Native Advertising: What is It and Why Should We Care?

Native advertising is, as of late, kind of a big a deal. It’s been an industry buzzword for the last couple of months as big time publishers like Buzzfeed, Twitter, Business Insider, and Youtube have started to adopt and consistently serve native ads to their audiences.

It’s becoming more clear now that native advertising is the next big thing. Perhaps more accurately, it’s the current big thing going on in enterprise-level digital advertising.

Be sure to check out future installments to our native advertising series, including:

 
First, let’s dive into some native advertising basics.

Native Advertising Definition

The official definition of native advertising has been somewhat of a debate, but simply put, native advertising is advertising that delivers relevant content in a familiar context for the user. The bottom line is to optimize the user-experience when serving ads. Good native advertising is:

  • Delivered to the user in the form of content
  • Not disruptive to the user experience on-site
  • Relevant to the user, meaning your message somewhat resonates with your audience (ex. car washing tips for an audience of car junkies)

 
And native advertising is NOT:

  • Traditional banner or display ads
  • Automatic…yet. It aims to be relevant to the user, whereas display ads can be shown to just about anyone. The advent of real-time bidding (RTB) may change this

 
twitter-native-advertisingSolve Media’s native advertising definition is “a specific mode of monetization that aims to augment user experience by providing value through relevant content delivered in-stream.” Native ads mesh into the experience, making it feel like natural content. Two such familiar examples are sponsored tweets on Twitter or sponsored posts on Facebook.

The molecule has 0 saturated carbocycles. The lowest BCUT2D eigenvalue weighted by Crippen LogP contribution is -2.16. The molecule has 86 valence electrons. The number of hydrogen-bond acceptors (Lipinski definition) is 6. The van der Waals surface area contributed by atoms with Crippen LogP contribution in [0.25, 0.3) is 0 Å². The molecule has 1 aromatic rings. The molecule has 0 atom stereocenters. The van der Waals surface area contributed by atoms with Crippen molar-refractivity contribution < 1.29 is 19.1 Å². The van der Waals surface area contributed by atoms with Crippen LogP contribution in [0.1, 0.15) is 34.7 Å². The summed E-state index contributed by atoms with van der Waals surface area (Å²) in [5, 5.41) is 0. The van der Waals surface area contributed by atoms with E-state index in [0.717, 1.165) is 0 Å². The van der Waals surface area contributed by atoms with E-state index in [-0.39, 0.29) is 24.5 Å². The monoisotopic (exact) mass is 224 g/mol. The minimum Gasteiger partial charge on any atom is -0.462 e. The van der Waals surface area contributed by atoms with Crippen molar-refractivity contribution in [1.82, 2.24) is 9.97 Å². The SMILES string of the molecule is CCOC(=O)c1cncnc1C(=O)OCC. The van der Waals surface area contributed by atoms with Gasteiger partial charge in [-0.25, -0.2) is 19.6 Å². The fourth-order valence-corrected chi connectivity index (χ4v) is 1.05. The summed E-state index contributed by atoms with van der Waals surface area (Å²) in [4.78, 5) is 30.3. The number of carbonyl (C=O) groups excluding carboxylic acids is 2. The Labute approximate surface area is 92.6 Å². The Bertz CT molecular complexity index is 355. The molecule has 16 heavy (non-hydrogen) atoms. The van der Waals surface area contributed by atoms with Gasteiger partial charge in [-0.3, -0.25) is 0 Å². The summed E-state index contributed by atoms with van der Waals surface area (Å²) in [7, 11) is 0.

Native advertising has gone under a lot of fire for compromising the relationship between the audience and the publisher. Users don’t want to be served paid-for propaganda in places they consider “unbiased” or “private” (in the most liberal sense of the word).

However, good in-stream ads are relevant and subtle (yet monetized). They fit seamlessly into your browsing experience so that it felt like you found it, not the other way around. That’s native advertising at its core.

A Native Advertising Example

This article seems like a typical list you’d see on BuzzFeed – funny, informative, and a bit trivial. However, if you look closely right under the description, you’ll see what’s different – Hidden Valley Ranch BuzzFeed Partner. This is an example of native advertising content on BuzzFeed sponsored directly by Hidden Valley Ranch.

 native-advertising-buzzfeed-example

You might have seen this article on the BuzzFeed homepage or within the food category and clicked through because it had the slightest relevance. And so while you’re scrolling through to discover new foods, you’re very subtly being served product placements. That’s essentially what native advertising is about: creating the perception that content is discovered or found by the user (vs. the user perceiving that they’re being “targeted.”

Why All the Buzz with Native Advertising?

You’re probably all too familiar with traditional banner ads. The truth of the matter is that they don’t perform all that well for most advertisers. Frequent web browsers and shoppers tend to develop a serious, often-permanent disorder called “banner blindness,” where banners are subconsciously avoided or ignored entirely. Banner ads tend to fail for a few different reasons: